KUWAGATA Yasuyuki Osaka University, Traumatology, Research Fellow, 医学部, 医員
YAHATA Kouhei Osaka University, Traumatology, Research Fellow, 医学部, 医員
KINOSHIA Yoshihiro Osaka University, Traumatology, Assistant, 医学部, 助手 (30195341)
|Budget Amount *help
¥2,300,000 (Direct Cost : ¥2,300,000)
Fiscal Year 1991 : ¥600,000 (Direct Cost : ¥600,000)
Fiscal Year 1990 : ¥700,000 (Direct Cost : ¥700,000)
Fiscal Year 1989 : ¥1,000,000 (Direct Cost : ¥1,000,000)
We found another two important facts during our series of studies in the brain dead patients with long-term stable circulation maintained by our vasopressin(ADH)and catecholamine method. One fact is that hypothalamic hormones still present in the serum of brain dead patients, though they met all the criteria of brain death, even several days after the diagnosis. The other is that body movement induced by painful stimuli and/or various types of voluntary movement are seen in brain dead patients. These two facts might contradict to the definition of the brain death ; "irreversible cessation of all functions of entire brain". In this study, we aimed to explain the meaning of these two facts.
We have got following results through this study :
## Results I ## Hypothalamic hormones, such as CRH, GRH and LH-RH, were detected in the serum of brain dead patients as long as 17 days after brain death. All brains, however, showed necrotic autolysis at most 7 days after brain death. This suggests the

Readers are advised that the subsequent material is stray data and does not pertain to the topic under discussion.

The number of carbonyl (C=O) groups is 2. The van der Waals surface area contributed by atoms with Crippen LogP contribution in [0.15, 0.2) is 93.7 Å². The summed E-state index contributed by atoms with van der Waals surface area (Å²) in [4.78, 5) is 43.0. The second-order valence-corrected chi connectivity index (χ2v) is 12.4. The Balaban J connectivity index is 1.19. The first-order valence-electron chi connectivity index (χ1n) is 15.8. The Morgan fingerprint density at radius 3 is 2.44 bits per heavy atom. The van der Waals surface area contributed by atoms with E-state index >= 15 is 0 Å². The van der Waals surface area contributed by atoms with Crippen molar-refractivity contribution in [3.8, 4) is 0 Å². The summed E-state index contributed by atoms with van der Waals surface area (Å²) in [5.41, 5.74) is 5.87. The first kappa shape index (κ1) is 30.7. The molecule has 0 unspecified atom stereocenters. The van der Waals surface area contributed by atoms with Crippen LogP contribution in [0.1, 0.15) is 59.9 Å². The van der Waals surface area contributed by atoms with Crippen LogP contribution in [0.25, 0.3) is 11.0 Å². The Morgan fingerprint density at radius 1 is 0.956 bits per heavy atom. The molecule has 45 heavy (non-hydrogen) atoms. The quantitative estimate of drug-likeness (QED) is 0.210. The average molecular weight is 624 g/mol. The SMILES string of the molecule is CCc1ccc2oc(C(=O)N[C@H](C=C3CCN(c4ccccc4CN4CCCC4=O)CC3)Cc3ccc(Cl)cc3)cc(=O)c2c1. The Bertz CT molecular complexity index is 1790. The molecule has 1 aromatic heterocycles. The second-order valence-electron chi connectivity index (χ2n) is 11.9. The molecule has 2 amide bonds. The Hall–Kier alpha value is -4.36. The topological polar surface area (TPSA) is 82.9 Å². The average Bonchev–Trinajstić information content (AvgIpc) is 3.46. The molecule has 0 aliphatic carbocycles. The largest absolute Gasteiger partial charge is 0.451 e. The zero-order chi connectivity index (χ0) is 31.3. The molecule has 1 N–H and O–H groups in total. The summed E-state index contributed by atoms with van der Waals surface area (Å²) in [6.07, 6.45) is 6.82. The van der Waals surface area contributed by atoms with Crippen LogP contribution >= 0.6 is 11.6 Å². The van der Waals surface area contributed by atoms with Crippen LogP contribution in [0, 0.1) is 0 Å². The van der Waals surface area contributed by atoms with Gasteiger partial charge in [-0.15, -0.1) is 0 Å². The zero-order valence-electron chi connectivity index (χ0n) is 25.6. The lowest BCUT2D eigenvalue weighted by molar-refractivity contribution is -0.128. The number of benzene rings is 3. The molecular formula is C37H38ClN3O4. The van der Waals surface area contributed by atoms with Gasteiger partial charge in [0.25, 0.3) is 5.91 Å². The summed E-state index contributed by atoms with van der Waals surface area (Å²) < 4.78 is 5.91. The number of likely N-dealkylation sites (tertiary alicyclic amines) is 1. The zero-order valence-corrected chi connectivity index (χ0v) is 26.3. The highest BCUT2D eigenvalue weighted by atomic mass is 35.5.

se hormones should be derived from any other tissues than the hypothalamus. Hypothalamic stimulation tests by insulin-induced hypoglycemia and arginine infusion showed absence of reacting secretion of CRH, ACTH, cortisol or GRH from hypothalamus. The serum endogenous ADH level decreased rapidly just after the brain death and had never increased in spite of abnormally high serum osmotic pressure. This means neither production of ADH in the hypothalamus nor commands from the upper nervous system to the pituitary gland is seen after brain death. These results do not contradict to the concept of brain death.
## Results 2 ## Various spinal reflexes disappeared temporally just after the brain death but were frequently observed again 5 to 10 days after brain death. Autopsy showed necrotic autolysis of the spinal cord which started from the upper cervical cord and developed downward to various level. All of them, however, were thought to be derived from the residual intact cord. We found a new autonomic reflex elicited by passive neck flexion for the first time in the world which is characterized by hemodynamic response such as marked increase of blood pressure and tachyeardia. This reflex was seen frequently in brain death(in 10 of 12 cases)and never seen in any other patients than brain death. Furthermore, this reflex was seen even in patients whose upper thoracic cord were degenerated, and depressed completely by a ganglion blocker. This reflex, therefore, is considered specific for brain death and to be a peripheral autonomic reflex including sympathetic ganglia. In the somatosensory evoked potential by stimulating the nervus medianus, the N13 peak, which was initially seen obviously, became dull gradually and disappeared 7 to 10 days after brain death. The N13 peak is thought to be derived from the upper cervical spinal cord. This suggests that the necrotic autolysis of the spinal cord is caused within 2 or 3 days after brain death and that of the lower cord 7 to 10 days later. Less